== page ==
A blogpost on technological objects, their identities and system functions, and the research path behind it.
By Jochen Runde, Professor of Economics and Organisation at Cambridge Judge Business School
As the pages of this website attest, academic research takes a lot of forms. Some studies are highly accessible, such as one showing that money can in fact buy happiness. Others take a bit more explaining, such as studies on sourcing and supply chains. And as Professor Jochen Runde explains in this blog post, there is research such as his that is highly abstract, aimed not at the general public but in assisting fellow academics in their own research – what the philosopher John Locke called “under-labouring”, or clearing the ground for others.
Yet as outlined in this blog by Jochen (“not a natural blogger”, in his own words) the process behind this sort of abstract research provides a fascinating insight for academics and the broader public alike as he sheds light on “things” – notably the distinction between their form and their function or use – and connects the dots (ever abstractly) between record turntables, dishwashers used to cook food, and the digital bitstreams that continue to disrupt our world.
The usual recipe for business school blogs on academic papers is to highlight their practical, business-related implications. My own research is not especially conducive to this approach, since it focuses instead on developing abstract concepts that might help future researchers come up with more headline-grabbing findings. This is illustrated by the journey that led to a forthcoming study on the social positioning of digital objects in the journal Management Information Science (MIS) Quarterly, co-authored by myself and Philip Faulkner, which I thought I’d share in this blogpost.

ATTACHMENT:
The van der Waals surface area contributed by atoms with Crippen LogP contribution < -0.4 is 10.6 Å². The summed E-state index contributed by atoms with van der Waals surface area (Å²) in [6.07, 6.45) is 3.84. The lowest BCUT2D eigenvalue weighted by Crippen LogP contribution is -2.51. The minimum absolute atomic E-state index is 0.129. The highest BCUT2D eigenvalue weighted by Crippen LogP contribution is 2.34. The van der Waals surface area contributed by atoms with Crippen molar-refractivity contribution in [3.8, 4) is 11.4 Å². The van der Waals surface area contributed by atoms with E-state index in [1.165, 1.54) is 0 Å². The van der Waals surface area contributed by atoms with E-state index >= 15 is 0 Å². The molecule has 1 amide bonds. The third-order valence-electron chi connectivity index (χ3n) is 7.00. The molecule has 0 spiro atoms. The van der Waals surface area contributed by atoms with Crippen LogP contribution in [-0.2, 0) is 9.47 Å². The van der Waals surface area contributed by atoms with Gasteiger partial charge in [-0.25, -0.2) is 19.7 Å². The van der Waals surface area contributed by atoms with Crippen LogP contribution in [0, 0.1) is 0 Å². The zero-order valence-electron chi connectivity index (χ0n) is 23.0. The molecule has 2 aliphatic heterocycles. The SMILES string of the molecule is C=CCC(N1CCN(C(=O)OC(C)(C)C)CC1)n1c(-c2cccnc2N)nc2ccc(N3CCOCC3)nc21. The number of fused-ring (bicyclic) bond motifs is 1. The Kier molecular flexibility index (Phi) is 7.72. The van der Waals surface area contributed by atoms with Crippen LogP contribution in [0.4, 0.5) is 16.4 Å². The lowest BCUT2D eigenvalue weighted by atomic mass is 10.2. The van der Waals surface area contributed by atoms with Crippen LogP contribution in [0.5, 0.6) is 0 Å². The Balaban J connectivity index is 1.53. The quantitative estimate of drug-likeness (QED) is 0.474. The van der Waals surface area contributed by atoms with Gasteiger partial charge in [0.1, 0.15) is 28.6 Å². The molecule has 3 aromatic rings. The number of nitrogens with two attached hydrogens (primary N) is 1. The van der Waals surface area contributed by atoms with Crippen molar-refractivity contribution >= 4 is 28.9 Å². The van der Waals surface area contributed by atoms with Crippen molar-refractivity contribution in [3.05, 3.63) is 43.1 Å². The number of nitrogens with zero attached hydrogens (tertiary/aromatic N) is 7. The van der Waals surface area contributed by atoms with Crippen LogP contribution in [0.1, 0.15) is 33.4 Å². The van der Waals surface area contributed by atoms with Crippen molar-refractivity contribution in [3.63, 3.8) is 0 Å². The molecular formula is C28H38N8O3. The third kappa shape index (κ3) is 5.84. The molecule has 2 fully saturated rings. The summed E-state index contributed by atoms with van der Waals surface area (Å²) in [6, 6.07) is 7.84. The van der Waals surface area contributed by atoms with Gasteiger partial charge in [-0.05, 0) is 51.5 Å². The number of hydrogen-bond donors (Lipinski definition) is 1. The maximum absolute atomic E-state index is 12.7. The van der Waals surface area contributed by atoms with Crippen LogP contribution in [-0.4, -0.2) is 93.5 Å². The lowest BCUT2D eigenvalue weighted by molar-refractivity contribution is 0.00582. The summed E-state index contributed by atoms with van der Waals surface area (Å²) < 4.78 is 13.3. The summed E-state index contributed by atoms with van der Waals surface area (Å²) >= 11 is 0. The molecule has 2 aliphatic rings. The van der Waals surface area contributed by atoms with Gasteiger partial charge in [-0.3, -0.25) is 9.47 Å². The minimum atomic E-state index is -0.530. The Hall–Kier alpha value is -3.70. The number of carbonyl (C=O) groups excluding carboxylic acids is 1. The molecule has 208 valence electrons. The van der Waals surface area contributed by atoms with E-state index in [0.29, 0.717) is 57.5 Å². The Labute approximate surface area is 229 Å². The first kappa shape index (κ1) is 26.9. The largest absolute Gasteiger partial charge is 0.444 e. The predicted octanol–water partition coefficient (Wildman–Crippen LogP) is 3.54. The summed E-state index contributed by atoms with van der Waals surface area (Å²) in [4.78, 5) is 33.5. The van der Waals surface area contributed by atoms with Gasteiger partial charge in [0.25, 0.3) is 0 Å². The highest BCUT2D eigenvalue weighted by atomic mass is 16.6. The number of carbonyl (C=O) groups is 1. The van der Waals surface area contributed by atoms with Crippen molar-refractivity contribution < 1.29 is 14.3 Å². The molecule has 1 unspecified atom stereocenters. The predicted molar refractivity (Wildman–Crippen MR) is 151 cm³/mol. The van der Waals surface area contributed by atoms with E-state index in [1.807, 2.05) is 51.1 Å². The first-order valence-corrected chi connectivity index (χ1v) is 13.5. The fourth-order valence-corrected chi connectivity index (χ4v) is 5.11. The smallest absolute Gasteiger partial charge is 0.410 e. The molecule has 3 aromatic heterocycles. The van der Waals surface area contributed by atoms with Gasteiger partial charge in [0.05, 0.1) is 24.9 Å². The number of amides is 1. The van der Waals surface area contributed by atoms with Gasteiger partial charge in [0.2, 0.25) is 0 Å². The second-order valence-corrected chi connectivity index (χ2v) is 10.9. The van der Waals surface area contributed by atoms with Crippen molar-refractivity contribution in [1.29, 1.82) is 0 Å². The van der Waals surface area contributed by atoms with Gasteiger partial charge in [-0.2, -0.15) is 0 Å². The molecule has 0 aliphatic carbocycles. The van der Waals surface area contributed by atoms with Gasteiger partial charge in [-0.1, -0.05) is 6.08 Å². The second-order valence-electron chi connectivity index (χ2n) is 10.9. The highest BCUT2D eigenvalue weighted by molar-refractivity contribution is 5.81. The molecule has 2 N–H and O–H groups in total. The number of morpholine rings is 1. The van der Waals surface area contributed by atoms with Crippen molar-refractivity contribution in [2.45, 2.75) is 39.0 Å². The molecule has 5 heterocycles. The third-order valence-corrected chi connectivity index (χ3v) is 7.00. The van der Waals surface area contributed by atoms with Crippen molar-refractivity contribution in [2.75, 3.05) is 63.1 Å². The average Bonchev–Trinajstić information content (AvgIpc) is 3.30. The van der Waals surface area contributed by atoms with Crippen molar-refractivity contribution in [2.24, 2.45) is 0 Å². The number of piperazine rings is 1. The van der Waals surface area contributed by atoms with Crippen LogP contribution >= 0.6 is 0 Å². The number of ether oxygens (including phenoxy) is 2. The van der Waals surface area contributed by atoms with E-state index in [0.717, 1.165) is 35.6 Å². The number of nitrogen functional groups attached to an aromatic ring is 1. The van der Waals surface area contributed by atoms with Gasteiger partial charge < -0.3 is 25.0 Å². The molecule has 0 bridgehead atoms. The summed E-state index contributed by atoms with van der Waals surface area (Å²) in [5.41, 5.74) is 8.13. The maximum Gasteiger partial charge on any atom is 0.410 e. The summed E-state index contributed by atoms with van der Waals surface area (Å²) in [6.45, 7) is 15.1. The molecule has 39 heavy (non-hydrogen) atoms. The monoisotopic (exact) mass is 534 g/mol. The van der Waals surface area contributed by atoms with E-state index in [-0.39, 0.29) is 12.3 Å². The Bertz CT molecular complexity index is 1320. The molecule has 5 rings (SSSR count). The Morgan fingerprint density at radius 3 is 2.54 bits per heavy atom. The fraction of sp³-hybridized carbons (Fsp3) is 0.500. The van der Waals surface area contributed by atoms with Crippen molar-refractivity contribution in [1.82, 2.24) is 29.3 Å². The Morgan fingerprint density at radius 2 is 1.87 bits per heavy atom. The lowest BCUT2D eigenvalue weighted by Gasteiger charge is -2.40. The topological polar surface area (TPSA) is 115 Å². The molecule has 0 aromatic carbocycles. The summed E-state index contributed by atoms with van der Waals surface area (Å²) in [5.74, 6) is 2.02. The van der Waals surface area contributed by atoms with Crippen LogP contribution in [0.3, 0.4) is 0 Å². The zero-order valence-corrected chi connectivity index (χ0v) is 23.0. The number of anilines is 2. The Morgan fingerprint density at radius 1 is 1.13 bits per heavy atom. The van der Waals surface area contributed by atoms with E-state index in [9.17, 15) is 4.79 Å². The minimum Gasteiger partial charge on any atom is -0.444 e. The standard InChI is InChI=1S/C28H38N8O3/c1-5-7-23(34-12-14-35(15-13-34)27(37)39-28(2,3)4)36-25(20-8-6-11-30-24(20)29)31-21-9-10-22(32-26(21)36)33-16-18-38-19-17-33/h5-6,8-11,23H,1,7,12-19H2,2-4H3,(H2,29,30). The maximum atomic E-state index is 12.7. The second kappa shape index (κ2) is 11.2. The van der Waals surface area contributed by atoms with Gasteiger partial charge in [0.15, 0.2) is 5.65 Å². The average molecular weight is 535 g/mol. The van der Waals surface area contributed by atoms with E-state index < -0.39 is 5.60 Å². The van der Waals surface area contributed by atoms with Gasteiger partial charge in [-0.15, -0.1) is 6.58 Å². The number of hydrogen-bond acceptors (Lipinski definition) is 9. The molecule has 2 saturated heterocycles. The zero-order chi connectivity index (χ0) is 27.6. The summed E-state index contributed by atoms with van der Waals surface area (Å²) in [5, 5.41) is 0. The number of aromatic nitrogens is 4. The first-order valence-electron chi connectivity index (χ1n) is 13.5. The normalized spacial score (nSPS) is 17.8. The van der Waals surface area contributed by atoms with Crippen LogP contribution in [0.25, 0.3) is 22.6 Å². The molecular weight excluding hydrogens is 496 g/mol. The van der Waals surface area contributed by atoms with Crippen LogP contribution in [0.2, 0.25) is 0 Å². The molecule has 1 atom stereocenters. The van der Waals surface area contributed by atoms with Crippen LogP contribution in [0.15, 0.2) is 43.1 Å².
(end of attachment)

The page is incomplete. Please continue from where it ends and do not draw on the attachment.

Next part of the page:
The story begins about 15 years ago when colleagues at Cambridge Judge Business School and the Massachusetts Institute of Technology generously allowed me to gate crash their research project on the emergence and social impact of the shift from analogue to digital photography and the move online in the newspaper industry. This project raised some intriguing questions about what exactly technology is and its “fit” in the social world. It felt that there may be some mileage in exploring these issues in their own right, and then not least because I have often been struck by how even expert social researchers who know enormous amounts about whatever it is they are experts on — money, capital, the firm, technology or whatever it may be — are nevertheless often hard-pressed to come up with precise statements of exactly what they mean by those things, their nature, limits, mode of being and so on.
Phil Faulkner, a friend and fellow economist then teaching at St Catharine’s College and now at Clare College and a Cambridge Judge Fellow, agreed to join me on this project. This led to a series of papers, the first of which, reflecting our early ambitions, we called “Getting to grips with technology”. The core presuppositions of this paper has informed everything we have done together since in this area: that while the many instances of technology that surround us (from spoons and smartphones to aeroplanes and buildings) exist as structured objects in their own right, what we call their “social identity” depends also on their use and, more generally, on how they are positioned in the communities in which they arise.
The version of this paper that was eventually published (by then retitled “On the identity of technological objects and user innovations in function”) uses the example of the gramophone turntable to convey these ideas. What interested us about this device, and especially the well-known version that is the Technics SL-1200, is that it has also had a very successful life in a very different capacity as a musical instrument. We quickly learned that this was nothing new, since using turntables as sound-generating devices in larger musical performances had already been pioneered in a 1939 composition by the avant-garde composer John Cage. But the idea went mainstream with the advent of the hip-hop music phenomenon in the early 1970s, in which the DJ / turntablist played such a central role. Indeed the influence was so powerful that the prestigious Berklee College of Music in Boston introduced turntable classes in 2004.